Pakistan: Now or Never?

Perspectives on Pakistan

from Expert Zone:

The uncertainty principle and the India-Pakistan relationship

(Any opinions expressed here are those of the author and not of Thomson Reuters, the IDSA or the Indian government)

"The more precisely the position is determined, the less precisely the momentum is known in this instant, and vice versa," said Werner Heisenberg in his 1927 paper on subatomic particle behaviour in quantum physics. While the context could be continents apart, this uncertainty principle perhaps best describes the trajectory of India-Pakistan ties.

As India's western neighbour faces the ballot box after a tumultuous five years of civilian leadership, there is both apprehension and hope in New Delhi. There is acknowledgement of the democratic process that has run its five-year course for the first time under a civilian leadership that has been constantly under attack, but there is also fear. A fear triggered by the incessant bloodletting and political violence that has marred campaigning in Pakistan. Being called the bloodiest in the country’s history, it is also being seen as targeting the moderate voices in Pakistan - the ones India views as approachable.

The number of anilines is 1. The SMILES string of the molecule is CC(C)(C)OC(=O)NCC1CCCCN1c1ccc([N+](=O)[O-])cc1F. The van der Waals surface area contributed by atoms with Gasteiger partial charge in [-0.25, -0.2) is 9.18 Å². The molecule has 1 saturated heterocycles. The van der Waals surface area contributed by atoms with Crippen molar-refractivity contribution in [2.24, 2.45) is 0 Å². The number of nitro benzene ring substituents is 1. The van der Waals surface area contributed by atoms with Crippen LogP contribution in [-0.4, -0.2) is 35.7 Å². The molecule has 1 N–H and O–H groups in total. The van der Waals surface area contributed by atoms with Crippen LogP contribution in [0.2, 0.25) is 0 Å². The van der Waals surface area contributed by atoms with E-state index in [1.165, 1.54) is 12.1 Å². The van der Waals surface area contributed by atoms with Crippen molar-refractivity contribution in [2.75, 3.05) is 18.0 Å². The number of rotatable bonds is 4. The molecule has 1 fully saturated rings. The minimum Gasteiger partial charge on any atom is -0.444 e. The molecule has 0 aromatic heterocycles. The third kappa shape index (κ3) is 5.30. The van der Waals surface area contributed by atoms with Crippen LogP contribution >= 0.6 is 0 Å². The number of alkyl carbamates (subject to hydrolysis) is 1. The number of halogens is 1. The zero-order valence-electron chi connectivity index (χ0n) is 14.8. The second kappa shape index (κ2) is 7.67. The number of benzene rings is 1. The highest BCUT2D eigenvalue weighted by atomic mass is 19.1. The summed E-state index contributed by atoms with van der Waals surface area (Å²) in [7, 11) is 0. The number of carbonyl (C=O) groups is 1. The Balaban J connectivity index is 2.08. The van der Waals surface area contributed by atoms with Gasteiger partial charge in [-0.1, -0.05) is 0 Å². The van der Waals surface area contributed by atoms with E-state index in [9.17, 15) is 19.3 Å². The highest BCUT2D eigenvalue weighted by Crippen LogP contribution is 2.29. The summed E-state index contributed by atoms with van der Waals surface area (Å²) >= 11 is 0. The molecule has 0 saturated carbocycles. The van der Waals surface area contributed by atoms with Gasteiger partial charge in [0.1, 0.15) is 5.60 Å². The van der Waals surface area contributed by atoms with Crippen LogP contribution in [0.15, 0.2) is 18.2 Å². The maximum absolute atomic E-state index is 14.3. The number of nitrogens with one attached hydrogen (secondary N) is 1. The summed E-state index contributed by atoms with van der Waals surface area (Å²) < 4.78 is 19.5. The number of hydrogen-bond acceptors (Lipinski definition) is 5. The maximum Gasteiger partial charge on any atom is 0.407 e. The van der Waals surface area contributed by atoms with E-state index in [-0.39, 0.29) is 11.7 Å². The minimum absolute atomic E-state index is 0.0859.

Initially, there was optimism in India after all leading political parties in Pakistan articulated the normalisation of relations with India in their manifestoes and it wasn’t just mere posturing. Yet when the incumbent Pakistan People’s Party (PPP), the Awami National Party (ANP) and the Muttahida Quami Movement (MQM) - appeared to have been singled out by the Tehreek-e-Taliban Pakistan (or Pakistan Taliban) as targets, scepticism grew. These are parties which have traditionally espoused better relations with India.